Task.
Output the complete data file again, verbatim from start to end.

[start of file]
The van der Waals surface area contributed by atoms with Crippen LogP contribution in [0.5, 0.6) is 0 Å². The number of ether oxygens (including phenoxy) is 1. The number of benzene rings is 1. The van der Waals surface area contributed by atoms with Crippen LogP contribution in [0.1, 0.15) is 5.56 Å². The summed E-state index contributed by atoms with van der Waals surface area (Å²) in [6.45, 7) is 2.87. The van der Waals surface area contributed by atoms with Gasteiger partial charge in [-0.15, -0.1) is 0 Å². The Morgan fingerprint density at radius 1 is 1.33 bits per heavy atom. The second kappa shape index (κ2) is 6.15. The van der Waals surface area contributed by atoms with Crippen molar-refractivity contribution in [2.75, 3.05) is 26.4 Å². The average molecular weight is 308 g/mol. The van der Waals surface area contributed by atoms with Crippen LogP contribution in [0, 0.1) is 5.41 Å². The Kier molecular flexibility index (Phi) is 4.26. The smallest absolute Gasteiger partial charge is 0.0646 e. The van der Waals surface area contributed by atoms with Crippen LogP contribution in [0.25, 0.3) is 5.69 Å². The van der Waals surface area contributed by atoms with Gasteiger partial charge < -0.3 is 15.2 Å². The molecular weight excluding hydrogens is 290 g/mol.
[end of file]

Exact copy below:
The van der Waals surface area contributed by atoms with Crippen LogP contribution in [0.5, 0.6) is 0 Å². The number of ether oxygens (including phenoxy) is 1. The number of benzene rings is 1. The van der Waals surface area contributed by atoms with Crippen LogP contribution in [0.1, 0.15) is 5.56 Å². The summed E-state index contributed by atoms with van der Waals surface area (Å²) in [6.45, 7) is 2.87. The van der Waals surface area contributed by atoms with Gasteiger partial charge in [-0.15, -0.1) is 0 Å². The Morgan fingerprint density at radius 1 is 1.33 bits per heavy atom. The second kappa shape index (κ2) is 6.15. The van der Waals surface area contributed by atoms with Crippen molar-refractivity contribution in [2.75, 3.05) is 26.4 Å². The average molecular weight is 308 g/mol. The van der Waals surface area contributed by atoms with Crippen LogP contribution in [0, 0.1) is 5.41 Å². The Kier molecular flexibility index (Phi) is 4.26. The smallest absolute Gasteiger partial charge is 0.0646 e. The van der Waals surface area contributed by atoms with Crippen LogP contribution in [0.25, 0.3) is 5.69 Å². The van der Waals surface area contributed by atoms with Gasteiger partial charge < -0.3 is 15.2 Å². The molecular weight excluding hydrogens is 290 g/mol.